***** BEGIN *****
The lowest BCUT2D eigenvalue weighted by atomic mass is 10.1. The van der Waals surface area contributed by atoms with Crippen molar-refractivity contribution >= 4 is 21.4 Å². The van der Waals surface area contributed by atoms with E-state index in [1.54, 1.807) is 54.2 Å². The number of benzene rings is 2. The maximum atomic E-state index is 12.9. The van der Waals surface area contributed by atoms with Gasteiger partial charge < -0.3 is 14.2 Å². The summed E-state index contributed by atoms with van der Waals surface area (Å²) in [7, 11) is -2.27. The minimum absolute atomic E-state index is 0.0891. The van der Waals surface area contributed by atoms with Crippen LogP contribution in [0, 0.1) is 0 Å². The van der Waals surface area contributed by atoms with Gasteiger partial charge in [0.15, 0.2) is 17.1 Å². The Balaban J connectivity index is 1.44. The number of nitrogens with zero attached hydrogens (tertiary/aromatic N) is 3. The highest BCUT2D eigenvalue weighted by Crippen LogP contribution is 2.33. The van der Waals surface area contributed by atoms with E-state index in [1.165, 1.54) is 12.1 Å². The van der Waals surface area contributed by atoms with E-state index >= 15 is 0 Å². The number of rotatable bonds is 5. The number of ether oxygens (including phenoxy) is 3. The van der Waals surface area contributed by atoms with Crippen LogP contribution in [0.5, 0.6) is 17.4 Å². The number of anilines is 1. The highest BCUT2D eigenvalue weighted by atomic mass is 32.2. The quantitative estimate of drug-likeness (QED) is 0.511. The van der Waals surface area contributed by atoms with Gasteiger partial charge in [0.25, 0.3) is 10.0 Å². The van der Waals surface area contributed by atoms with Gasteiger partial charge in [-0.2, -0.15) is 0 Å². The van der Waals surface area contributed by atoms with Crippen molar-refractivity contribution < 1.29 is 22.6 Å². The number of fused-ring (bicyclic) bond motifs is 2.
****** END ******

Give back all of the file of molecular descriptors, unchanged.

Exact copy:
The lowest BCUT2D eigenvalue weighted by atomic mass is 10.1. The van der Waals surface area contributed by atoms with Crippen molar-refractivity contribution >= 4 is 21.4 Å². The van der Waals surface area contributed by atoms with E-state index in [1.54, 1.807) is 54.2 Å². The number of benzene rings is 2. The maximum atomic E-state index is 12.9. The van der Waals surface area contributed by atoms with Gasteiger partial charge < -0.3 is 14.2 Å². The summed E-state index contributed by atoms with van der Waals surface area (Å²) in [7, 11) is -2.27. The minimum absolute atomic E-state index is 0.0891. The van der Waals surface area contributed by atoms with Crippen LogP contribution in [0, 0.1) is 0 Å². The van der Waals surface area contributed by atoms with Gasteiger partial charge in [0.15, 0.2) is 17.1 Å². The Balaban J connectivity index is 1.44. The number of nitrogens with zero attached hydrogens (tertiary/aromatic N) is 3. The highest BCUT2D eigenvalue weighted by Crippen LogP contribution is 2.33. The van der Waals surface area contributed by atoms with E-state index in [1.165, 1.54) is 12.1 Å². The van der Waals surface area contributed by atoms with E-state index >= 15 is 0 Å². The number of rotatable bonds is 5. The number of ether oxygens (including phenoxy) is 3. The van der Waals surface area contributed by atoms with Crippen LogP contribution in [0.5, 0.6) is 17.4 Å². The number of anilines is 1. The highest BCUT2D eigenvalue weighted by atomic mass is 32.2. The quantitative estimate of drug-likeness (QED) is 0.511. The van der Waals surface area contributed by atoms with Gasteiger partial charge in [0.25, 0.3) is 10.0 Å². The van der Waals surface area contributed by atoms with Gasteiger partial charge in [-0.2, -0.15) is 0 Å². The van der Waals surface area contributed by atoms with Crippen molar-refractivity contribution < 1.29 is 22.6 Å². The number of fused-ring (bicyclic) bond motifs is 2.